China has a unique and interesting history. Their culture and advances in science are notable as are their experiences in Tibet, the Uyghurs, genocide, Taiwan, Hong Kong, military biotechnology, and Covid-19. Some experts believe that China will be the biggest threat we have to face in the future, but why would they think that?

DICTATORS, NOT DYNASTIES

Civilization in China is considered to be among the oldest in world history, perhaps second only to the biblical “cradle of civilization” in Mesopotamia (modern-day Iraq).

While we can chronicle the many ‘Dynasties’ in China’s past, the history of that part of the world is not much different than the history of the early tribes of Europe, or native America, or Africa.

All are replete with warfare and colonization in order to secure geography and national safety.

But, let’s focus on why much of the world has come to have an intense hatred of China.

Mao Zedong – also known as “Chairman Mao” – was the founding father of the People’s Republic of China (PRC), and ruled the country from 1949 (just after WWII) until his death in 1976.

From about 1958 to 1962, it is estimated that Chairman Mao was responsible for killing some 45 million people, many by starvation (PM Australia, 2010).

Surprisingly, today his image remains on China’s official currency.

In 1979, Communist China began to allow a limited “capitalist” system, and the nation’s economy began a sky-rocket boom almost overnight.

China began accumulating wealth from sales to other countries and Westerners suddenly had access to cheap electronics, toys, tools and so much more.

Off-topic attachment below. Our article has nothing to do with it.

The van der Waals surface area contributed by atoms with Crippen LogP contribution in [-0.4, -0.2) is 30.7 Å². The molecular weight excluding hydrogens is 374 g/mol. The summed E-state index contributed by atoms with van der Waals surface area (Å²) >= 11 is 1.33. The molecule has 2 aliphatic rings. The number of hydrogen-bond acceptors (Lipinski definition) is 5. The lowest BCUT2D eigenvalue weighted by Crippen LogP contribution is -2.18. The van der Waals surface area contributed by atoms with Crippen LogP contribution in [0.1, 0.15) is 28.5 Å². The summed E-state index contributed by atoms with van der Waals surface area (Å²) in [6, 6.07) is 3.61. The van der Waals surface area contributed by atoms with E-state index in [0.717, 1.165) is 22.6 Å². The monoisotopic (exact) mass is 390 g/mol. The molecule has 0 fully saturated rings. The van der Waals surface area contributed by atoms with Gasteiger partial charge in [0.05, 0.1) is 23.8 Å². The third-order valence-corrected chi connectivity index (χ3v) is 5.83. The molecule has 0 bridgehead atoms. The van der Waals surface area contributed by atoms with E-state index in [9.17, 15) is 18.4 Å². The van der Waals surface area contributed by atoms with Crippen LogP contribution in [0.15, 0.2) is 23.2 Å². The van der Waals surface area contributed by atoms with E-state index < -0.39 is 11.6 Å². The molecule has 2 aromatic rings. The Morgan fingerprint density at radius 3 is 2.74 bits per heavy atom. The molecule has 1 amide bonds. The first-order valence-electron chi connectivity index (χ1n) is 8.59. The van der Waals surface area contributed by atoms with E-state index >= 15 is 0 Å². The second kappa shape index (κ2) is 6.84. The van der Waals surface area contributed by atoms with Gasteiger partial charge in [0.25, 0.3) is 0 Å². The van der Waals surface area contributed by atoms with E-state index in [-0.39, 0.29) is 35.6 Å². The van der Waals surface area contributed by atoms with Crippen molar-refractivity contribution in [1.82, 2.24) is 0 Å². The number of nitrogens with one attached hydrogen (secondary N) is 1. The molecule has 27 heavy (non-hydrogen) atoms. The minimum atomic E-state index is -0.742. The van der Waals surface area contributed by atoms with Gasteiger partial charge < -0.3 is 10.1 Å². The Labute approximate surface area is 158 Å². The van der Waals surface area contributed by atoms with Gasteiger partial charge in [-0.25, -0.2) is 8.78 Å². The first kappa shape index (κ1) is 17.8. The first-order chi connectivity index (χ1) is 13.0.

Communist China termed this the new “Socialist Market Economy.” A little bit capitalist, but still communist/socialist.

Then – in 2018 – China’s National People’s Congress voted to allow President Xi Jinping to remain in power for life. Of the 2,964 votes in the congress, only two delegates voted against, and three abstained (BBC, 2018).

One of the more confusing things we often hear is that Chinese culture, politics, and military strategy is superior to that in the West because China maintains a “100-year strategy” or even a “1,000-year strategy.”

But nothing could be further from the truth!

China is absolutely a reactionary regime and has sketchy plans for what it is gonna do next week, and not much of a long-term cultural, political or military strategy.

Let me tell you why we know this…

In the not so remote past, we in the West remember repeated reports of Chinese atrocities against the people of Tibet.

In the early 1950s, the area of Tibet was annexed by the PRC, as the communist Chinese government accused Tibetan Dahlia Lamas of being “slave owners” (CTA, 2009).

Many accused China of committing atrocities against the Tibetans in order to nationalize and enforce Chinese control and unity. Others claimed the controversy was overblown by Westerners seeking to undermine the Communist Chinese government.

The current Dalai Lama – referred to as the 14th Dalai Lama – once strongly supported the “Free Tibet” movement, then suddenly became mostly silent on the issue, saying the movement was a product of United States intelligence efforts and “part of their (CIA) worldwide efforts to destabilize all communist governments” (LA Times, 1998),

The Free Tibet movement seemed to lose some steam in the Western media as we heard increasing reports of Chinese genocide against the Uyghur people (pronounced like ‘We Gur”) in western China, including widespread killings and internment camps (HIN, 2021).

While many Uyghurs were traditionally Buddhists, the Islamic conquests of the 12th to 16th centuries resulted in most Uyghurs today being Sunni Muslim, while there is a Christian minority.